Tag Archives: R.E.M.

Ep. #270: TUNS

TUNS is the mighty new Halifax/Toronto supergroup featuring Chris Murphy, Matt Murphy, and Mike O’Neill. Chris Murphy has ushered some excellent music into this world, both as the co-curator/co-founder of the murderecords label and as a quarter of one of the world’s finest and most successful rock bands, Sloan. Matt Murphy is an accomplished journalist who has worked for CBC and Vice Canada and is one of the most dynamic musicians and showman anywhere, who’s likely best known for his work in the Super Friendz. Mike O’Neill is a busy and gifted screenwriter and sound engineer for Trailer Park Boys and Black Jesus who has released criminally under-appreciated solo records since disbanding the wonderful indie-rock duo, the Inbreds. So, if it’s not clear already, when it comes to thoughtful pop and rock music trios, this TUNS configuration couldn’t possibly be more top shelf. The band’s self-titled debut record will be out August 26 via Royal Mountain Records and they’ve been playing select shows of late, including an upcoming performance at the Hillside Festival in Guelph on Sunday July 24. I met up with TUNS at the Pho Asian 21 restaurant in Toronto recently and we had a revealing conversation about Mike’s desire for Vietnamese food in Toronto, working with Trailer Park Boys co-creator Mike Clattenburg on a new TV show about a guy who re-locates raccoons, the song “Back Among Friends” and what it captures about TUNS, Zeppelin covers and joy, positive pressure, recycling things and writing new songs, Mike’s inventive bass playing, the writing process and its progress in TUNS, Chris’ songwriting, giving the singer some, the song “Look Who’s Back in Town Again” and various TUNS Easter eggs, the song “Lonely Life” that Mike sings, whomever sings generally wrote it, Mrs. Claus, lyric collaboration, wisdom and experience and democracy, magical harmonies, being in Sloan for 25 years, “Gimme the Keys” and the extreme rarity of Sloan members’ doing solo work, Eric’s Trip and Elevator to Hell, realistic TUNS, being perceived as ‘Halifax Pop’ artists, the Technical University of Nova Scotia, the lawn jam, why Halifax people seem to get along so well, footloose and fancy free, friendly competition, strength and talent, an influence like the Police on a song like “Mind Your Manners,” talking about the band U2, also R.E.M., The Unforgettable Fire, The Joshua Tree, the “Sunday Bloody Sunday” drum beat, Larry Mullen’s parts, filling and leaving space, scrutinizing Chris’ lyrics in TUNS and also in Sloan, self-awareness and self-consciousness, entitlement, purposeful pronouns, new stuff by TUNS will be more like TUNS, thinking about time and relationships, not a throwback, a Golden Girls analogy, too much like Sloan, hits, making music for fun, Royal Mountain Records and the self-titled TUNS LP is out August 26, a world premiere of the song “Back Among Friends,” and then Chris got the cheque.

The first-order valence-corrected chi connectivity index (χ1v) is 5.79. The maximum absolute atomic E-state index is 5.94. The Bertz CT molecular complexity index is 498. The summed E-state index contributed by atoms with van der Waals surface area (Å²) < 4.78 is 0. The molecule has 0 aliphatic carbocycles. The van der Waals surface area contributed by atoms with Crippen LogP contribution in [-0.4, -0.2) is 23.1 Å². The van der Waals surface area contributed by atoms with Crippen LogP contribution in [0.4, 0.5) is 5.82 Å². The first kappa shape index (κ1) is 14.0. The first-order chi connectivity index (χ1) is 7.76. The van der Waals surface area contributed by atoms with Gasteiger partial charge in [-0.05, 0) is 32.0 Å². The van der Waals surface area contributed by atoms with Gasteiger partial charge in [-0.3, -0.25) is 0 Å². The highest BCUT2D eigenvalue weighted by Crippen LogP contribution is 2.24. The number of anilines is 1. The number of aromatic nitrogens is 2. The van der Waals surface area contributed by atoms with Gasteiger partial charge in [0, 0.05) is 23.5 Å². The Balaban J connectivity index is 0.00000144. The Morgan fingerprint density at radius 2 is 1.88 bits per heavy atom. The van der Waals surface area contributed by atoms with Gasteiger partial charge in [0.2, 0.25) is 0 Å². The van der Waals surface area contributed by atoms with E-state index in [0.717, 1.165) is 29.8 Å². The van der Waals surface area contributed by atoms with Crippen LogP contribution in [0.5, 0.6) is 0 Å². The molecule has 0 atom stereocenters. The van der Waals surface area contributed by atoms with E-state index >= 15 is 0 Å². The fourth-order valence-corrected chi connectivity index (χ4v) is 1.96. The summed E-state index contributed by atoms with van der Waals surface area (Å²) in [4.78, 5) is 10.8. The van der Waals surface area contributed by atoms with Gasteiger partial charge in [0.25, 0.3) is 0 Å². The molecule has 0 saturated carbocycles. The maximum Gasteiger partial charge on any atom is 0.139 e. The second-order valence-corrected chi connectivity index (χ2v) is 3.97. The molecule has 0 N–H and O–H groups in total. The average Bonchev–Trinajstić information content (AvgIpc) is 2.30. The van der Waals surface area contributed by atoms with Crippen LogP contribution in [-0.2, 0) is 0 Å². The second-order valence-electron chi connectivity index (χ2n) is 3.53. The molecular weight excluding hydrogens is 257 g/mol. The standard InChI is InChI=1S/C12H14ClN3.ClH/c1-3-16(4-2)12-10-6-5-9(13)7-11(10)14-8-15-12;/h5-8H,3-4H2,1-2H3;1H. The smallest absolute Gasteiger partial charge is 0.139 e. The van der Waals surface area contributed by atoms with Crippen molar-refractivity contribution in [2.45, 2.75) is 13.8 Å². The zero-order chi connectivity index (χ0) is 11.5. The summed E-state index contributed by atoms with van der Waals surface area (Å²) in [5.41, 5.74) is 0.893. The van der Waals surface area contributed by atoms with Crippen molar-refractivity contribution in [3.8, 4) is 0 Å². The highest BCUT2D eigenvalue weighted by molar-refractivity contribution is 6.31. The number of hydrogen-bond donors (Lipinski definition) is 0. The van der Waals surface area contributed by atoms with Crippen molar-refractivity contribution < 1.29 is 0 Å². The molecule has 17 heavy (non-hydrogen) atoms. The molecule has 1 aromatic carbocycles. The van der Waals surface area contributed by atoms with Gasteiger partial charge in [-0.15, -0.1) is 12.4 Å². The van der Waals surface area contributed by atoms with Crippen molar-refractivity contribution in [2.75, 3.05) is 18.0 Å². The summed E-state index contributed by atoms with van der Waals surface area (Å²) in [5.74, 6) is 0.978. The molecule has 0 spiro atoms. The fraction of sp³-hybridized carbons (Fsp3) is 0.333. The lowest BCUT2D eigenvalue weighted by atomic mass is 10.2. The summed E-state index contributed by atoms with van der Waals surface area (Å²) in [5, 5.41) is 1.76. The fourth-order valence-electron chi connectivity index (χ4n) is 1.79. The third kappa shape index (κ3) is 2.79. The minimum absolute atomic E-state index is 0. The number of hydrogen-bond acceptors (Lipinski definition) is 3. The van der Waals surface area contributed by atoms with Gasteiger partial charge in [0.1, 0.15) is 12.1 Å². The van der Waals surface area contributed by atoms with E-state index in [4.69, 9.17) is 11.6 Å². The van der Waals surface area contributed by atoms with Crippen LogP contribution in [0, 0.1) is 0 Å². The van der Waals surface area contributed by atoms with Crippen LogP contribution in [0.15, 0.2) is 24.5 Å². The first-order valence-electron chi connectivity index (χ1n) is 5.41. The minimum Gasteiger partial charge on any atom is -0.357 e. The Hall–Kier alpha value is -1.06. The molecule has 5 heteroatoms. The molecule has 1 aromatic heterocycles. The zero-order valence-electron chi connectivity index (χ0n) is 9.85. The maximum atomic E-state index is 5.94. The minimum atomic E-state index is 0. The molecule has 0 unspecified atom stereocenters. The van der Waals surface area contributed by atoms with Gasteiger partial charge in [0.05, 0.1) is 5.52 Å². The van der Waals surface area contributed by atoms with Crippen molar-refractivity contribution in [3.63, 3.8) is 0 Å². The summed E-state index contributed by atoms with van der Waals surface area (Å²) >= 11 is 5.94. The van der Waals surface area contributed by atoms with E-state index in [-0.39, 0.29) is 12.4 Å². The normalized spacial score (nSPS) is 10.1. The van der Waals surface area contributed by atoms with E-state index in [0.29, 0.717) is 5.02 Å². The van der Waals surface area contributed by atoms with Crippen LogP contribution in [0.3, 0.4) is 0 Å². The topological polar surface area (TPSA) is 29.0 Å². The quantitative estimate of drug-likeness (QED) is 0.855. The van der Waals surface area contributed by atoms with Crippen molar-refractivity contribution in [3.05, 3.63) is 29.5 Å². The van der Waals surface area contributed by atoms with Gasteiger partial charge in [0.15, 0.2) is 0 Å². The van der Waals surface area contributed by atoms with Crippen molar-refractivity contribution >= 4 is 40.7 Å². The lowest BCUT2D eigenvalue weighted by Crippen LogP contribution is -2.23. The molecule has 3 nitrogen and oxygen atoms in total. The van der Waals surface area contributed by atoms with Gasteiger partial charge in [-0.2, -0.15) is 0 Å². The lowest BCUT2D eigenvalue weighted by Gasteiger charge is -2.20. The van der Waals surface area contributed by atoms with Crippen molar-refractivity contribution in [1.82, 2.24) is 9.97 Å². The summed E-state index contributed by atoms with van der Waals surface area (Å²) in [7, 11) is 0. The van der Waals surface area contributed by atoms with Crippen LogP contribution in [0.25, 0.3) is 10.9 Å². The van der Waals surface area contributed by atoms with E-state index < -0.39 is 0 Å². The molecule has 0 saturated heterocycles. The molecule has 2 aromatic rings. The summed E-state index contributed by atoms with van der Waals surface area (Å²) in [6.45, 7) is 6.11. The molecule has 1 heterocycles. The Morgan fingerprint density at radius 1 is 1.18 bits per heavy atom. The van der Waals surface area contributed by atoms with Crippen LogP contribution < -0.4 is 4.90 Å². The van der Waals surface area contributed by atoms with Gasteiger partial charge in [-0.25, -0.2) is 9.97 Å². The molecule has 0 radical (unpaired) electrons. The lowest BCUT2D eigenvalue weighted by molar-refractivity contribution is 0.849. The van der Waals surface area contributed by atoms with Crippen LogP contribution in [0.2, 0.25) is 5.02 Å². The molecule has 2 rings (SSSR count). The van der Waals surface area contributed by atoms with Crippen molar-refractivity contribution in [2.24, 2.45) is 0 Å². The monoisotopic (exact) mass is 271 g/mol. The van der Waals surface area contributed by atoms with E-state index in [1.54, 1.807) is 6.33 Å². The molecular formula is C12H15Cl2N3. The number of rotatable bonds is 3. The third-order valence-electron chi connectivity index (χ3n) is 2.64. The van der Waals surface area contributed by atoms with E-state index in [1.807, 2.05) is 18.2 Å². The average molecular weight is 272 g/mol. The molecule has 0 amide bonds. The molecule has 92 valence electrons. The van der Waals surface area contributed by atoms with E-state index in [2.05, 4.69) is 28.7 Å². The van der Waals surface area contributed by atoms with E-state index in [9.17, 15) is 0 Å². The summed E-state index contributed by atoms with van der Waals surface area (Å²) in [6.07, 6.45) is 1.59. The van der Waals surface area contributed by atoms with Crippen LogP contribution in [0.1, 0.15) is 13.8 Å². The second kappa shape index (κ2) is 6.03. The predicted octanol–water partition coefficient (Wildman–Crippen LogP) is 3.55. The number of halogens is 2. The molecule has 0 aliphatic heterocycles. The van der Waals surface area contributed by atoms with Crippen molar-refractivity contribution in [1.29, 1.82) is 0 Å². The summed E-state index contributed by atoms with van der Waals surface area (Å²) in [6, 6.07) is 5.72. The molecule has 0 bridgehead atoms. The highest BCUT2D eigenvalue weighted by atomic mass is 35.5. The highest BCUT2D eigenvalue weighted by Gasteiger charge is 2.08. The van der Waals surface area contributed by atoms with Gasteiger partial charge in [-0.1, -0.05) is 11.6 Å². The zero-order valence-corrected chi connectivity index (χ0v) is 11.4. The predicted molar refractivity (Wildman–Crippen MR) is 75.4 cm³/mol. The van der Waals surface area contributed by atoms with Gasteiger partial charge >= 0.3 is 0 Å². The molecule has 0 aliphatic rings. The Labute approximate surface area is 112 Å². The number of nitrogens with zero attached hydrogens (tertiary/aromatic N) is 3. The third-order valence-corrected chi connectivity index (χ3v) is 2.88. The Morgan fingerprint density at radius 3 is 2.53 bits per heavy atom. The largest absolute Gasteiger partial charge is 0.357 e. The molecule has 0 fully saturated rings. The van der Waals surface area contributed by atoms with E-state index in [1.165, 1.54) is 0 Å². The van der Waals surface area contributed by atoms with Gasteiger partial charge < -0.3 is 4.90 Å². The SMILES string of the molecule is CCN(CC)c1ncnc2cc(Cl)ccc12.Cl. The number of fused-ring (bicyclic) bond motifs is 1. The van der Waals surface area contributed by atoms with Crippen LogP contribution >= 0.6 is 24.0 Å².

Related links: tunsmusic.com royalmountainrecords.com vishkhanna.com

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Ep. #252: Bob Mehr on The Replacements